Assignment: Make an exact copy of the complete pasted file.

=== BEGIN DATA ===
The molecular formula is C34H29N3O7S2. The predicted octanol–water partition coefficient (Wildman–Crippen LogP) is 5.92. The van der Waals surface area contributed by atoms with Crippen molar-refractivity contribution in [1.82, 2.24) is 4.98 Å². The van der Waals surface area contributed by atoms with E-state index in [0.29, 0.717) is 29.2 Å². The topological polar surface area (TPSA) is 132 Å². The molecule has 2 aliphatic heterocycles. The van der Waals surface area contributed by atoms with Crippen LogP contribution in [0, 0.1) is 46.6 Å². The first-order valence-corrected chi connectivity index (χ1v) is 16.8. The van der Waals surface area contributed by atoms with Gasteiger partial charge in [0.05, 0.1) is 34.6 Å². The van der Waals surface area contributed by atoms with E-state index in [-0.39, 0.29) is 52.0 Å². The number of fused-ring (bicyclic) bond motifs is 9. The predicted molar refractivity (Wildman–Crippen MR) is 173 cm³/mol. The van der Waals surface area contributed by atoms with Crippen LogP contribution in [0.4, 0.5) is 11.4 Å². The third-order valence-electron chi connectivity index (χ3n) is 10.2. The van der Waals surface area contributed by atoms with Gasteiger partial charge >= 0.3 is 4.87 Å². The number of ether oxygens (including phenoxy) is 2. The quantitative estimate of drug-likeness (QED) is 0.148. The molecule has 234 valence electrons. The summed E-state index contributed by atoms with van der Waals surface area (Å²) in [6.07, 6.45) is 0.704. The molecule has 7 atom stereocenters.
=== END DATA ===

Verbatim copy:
The molecular formula is C34H29N3O7S2. The predicted octanol–water partition coefficient (Wildman–Crippen LogP) is 5.92. The van der Waals surface area contributed by atoms with Crippen molar-refractivity contribution in [1.82, 2.24) is 4.98 Å². The van der Waals surface area contributed by atoms with E-state index in [0.29, 0.717) is 29.2 Å². The topological polar surface area (TPSA) is 132 Å². The molecule has 2 aliphatic heterocycles. The van der Waals surface area contributed by atoms with Crippen LogP contribution in [0, 0.1) is 46.6 Å². The first-order valence-corrected chi connectivity index (χ1v) is 16.8. The van der Waals surface area contributed by atoms with Gasteiger partial charge in [0.05, 0.1) is 34.6 Å². The van der Waals surface area contributed by atoms with E-state index in [-0.39, 0.29) is 52.0 Å². The number of fused-ring (bicyclic) bond motifs is 9. The predicted molar refractivity (Wildman–Crippen MR) is 173 cm³/mol. The van der Waals surface area contributed by atoms with Crippen LogP contribution in [0.4, 0.5) is 11.4 Å². The third-order valence-electron chi connectivity index (χ3n) is 10.2. The van der Waals surface area contributed by atoms with Gasteiger partial charge >= 0.3 is 4.87 Å². The number of ether oxygens (including phenoxy) is 2. The quantitative estimate of drug-likeness (QED) is 0.148. The molecule has 234 valence electrons. The summed E-state index contributed by atoms with van der Waals surface area (Å²) in [6.07, 6.45) is 0.704. The molecule has 7 atom stereocenters.